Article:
Bobby Julich Joins Team Sky as Race Coach for 2011
PRESS RELEASE: Team Sky have announced that Bobby Julich is joining the team as a Race Coach ahead of the 2011 season.
The 38-year-old made his breakthrough as a rider when finishing ninth in the 1996 Vuelta a España during which he held the King of the Mountains jersey for 10 days. He went on to take third place in the 1998 Tour de France and his best season as a pro came in 2005 when, having joined Danish outfit Team CSC, he became the first American to win Paris-Nice and also notched overall victories at the Critérium International and the Eneco Tour.
Julich rode with Team CSC (which became Saxo Bank) until September 2008 at which point he announced his retirement from the saddle and joined the team in a management position, focusing on technical development, testing and time trial coaching, as well as the training and development of new young riders.
A fine rider against the clock throughout his career (he claimed the bronze medal in the individual time trial at the 2004 Olympic Games), Julich worked closely with Andy Schleck at Saxo Bank in 2010 on his time-trialling, playing a key role in the Luxembourger’s much-improved display on the penultimate stage of this year’s Tour de France.
However that will be just one small part of his new job at Team Sky as Race Coach Rod Ellingworth explained: “Bobby is going to work alongside myself and help develop the coaching role at Team Sky. We have a long-term view and a coaching structure that we are aiming to work towards.
“Bobby is the first new person to be taken on with that in mind. The role is very much to be a one-on-one coach with a few of our key riders.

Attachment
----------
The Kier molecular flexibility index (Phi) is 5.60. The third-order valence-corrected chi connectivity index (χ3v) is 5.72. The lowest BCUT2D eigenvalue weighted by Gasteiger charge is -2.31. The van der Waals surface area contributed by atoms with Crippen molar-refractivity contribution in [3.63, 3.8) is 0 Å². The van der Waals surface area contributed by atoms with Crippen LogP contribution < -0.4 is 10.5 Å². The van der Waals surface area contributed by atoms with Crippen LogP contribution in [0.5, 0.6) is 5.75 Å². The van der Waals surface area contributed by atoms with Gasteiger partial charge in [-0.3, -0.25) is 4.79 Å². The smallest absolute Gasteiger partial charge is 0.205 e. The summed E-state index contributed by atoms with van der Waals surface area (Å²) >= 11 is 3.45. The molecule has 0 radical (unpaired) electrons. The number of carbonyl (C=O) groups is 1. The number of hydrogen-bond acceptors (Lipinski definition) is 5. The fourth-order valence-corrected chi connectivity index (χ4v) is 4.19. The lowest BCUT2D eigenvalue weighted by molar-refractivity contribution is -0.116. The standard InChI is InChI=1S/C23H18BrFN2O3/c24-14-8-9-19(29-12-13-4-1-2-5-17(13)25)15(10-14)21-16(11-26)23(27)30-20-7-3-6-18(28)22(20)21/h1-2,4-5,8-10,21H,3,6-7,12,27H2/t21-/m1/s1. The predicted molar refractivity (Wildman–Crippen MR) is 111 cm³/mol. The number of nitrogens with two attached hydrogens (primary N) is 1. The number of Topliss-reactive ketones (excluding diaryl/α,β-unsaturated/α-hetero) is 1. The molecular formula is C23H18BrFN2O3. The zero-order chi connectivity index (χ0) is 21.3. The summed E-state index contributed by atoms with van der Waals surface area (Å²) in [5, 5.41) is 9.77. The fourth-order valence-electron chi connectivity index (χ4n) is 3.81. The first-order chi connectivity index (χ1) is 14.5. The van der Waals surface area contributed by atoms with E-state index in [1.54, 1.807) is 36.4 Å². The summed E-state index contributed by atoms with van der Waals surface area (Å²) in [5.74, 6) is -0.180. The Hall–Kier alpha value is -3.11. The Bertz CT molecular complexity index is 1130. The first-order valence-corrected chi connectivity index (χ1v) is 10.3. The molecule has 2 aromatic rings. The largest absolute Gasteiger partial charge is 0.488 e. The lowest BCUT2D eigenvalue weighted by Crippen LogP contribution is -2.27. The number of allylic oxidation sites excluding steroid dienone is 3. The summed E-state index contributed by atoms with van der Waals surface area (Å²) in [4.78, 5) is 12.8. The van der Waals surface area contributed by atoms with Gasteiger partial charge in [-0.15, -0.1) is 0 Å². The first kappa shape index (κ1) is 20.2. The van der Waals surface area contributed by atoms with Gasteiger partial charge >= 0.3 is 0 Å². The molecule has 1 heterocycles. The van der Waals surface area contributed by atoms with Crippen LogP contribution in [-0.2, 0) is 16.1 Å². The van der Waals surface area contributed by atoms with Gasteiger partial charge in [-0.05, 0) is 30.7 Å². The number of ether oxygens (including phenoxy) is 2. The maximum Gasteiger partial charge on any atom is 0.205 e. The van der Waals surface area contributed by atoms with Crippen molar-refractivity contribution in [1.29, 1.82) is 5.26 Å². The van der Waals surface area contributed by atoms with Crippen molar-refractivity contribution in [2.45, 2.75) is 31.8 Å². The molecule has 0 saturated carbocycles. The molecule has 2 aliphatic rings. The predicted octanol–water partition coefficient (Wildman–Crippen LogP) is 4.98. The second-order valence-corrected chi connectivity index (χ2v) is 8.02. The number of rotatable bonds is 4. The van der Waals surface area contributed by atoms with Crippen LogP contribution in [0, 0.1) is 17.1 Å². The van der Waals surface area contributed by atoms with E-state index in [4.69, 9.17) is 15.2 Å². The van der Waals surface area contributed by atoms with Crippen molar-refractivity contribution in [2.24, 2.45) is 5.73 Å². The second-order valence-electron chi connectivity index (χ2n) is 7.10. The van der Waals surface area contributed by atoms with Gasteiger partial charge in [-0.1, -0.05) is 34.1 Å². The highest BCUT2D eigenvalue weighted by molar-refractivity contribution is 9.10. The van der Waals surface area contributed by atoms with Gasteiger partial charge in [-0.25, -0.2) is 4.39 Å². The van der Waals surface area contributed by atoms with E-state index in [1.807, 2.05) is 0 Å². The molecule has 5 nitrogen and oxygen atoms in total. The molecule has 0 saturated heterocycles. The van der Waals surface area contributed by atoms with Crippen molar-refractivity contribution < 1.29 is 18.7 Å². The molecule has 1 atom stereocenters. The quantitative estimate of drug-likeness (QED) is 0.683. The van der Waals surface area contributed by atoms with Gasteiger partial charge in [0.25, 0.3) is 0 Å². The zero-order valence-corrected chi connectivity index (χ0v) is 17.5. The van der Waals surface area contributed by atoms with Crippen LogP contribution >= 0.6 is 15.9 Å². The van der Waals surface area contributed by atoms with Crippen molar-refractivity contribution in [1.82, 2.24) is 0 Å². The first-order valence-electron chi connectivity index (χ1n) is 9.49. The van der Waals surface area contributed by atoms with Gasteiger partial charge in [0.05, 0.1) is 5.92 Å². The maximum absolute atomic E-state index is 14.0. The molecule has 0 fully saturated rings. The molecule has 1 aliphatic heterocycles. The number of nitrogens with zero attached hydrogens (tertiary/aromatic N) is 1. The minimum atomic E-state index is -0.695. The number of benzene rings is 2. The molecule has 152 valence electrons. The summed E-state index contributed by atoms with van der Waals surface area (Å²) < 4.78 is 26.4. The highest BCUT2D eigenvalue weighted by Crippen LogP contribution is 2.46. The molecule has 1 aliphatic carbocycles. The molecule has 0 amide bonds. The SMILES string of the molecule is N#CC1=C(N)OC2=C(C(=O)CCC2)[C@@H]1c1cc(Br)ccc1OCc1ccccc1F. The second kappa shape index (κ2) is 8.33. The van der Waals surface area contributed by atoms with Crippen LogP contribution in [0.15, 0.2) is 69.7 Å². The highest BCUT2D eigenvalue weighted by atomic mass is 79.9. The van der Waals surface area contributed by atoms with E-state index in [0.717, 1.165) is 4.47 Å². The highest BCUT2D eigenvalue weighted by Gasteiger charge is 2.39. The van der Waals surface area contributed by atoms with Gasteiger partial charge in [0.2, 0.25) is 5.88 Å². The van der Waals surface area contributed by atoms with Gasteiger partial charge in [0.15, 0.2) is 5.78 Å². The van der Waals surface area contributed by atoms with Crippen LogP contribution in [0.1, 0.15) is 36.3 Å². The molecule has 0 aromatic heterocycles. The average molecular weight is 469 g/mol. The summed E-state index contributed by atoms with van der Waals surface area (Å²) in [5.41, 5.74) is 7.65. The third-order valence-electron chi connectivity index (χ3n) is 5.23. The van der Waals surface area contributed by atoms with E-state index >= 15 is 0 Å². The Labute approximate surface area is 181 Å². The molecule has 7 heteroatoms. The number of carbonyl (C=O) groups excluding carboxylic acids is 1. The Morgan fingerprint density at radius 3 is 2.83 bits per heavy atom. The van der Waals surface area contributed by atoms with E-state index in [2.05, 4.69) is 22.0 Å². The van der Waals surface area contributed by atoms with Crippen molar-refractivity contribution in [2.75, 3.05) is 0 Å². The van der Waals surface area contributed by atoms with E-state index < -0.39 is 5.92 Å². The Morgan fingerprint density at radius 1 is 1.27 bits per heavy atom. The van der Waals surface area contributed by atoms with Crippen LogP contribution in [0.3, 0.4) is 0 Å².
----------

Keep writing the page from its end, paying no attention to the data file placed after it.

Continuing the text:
“Race coaching is everything to do with the athletes’ lives. It involves so much; planning, supporting the riders whenever they need it – whether it’s time trialling, positional and tactical work – basically whatever is needed to help them in every area. It could even be getting them back on track after an illness.”
Ellingworth added: “In a way we want to try and broaden many people’s views of what coaching actually is. We are available as a coaching team 24/7 to these bike riders; you have to live the life with them a little bit. It’s a big role, a real key one. You are the day-to-day contact for that bike rider – so if they need anything they come through the coach first and then the coach delves into all the support staff around them to make sure it happens rather than the athlete having to go and speak to 10 or 15 different people.
“In terms of the performance structure you’ve got the bike riders on top, then the coaches and then a whole array of departments – logistics, operations, sport science and so on.
“There’s a line of communication and we really want to work on that area and Bobby will be part of that. That’s my idea in terms of the coaching planning and Bobby is the first one to come in to help me deliver it.
“Bobby hasn’t ever worked in this style before so that’s going to be his challenge but he’s completely up for that and is really looking forward to it. He’s come here and had a good look around and can see that it works.
“We obviously also want to make sure that he has his input. He’s got some great experience – and we want to learn from that – so he’ll be a good member of the team.”
And the man himself can’t wait to get started, with Julich telling us: “I am extremely excited to be joining Team Sky. I have been in the same system for seven years and look forward to learning a new one and meeting new people.
“I think I will fit in perfectly with this team and hope that my experience will help this team progress and reach its goals for the future.”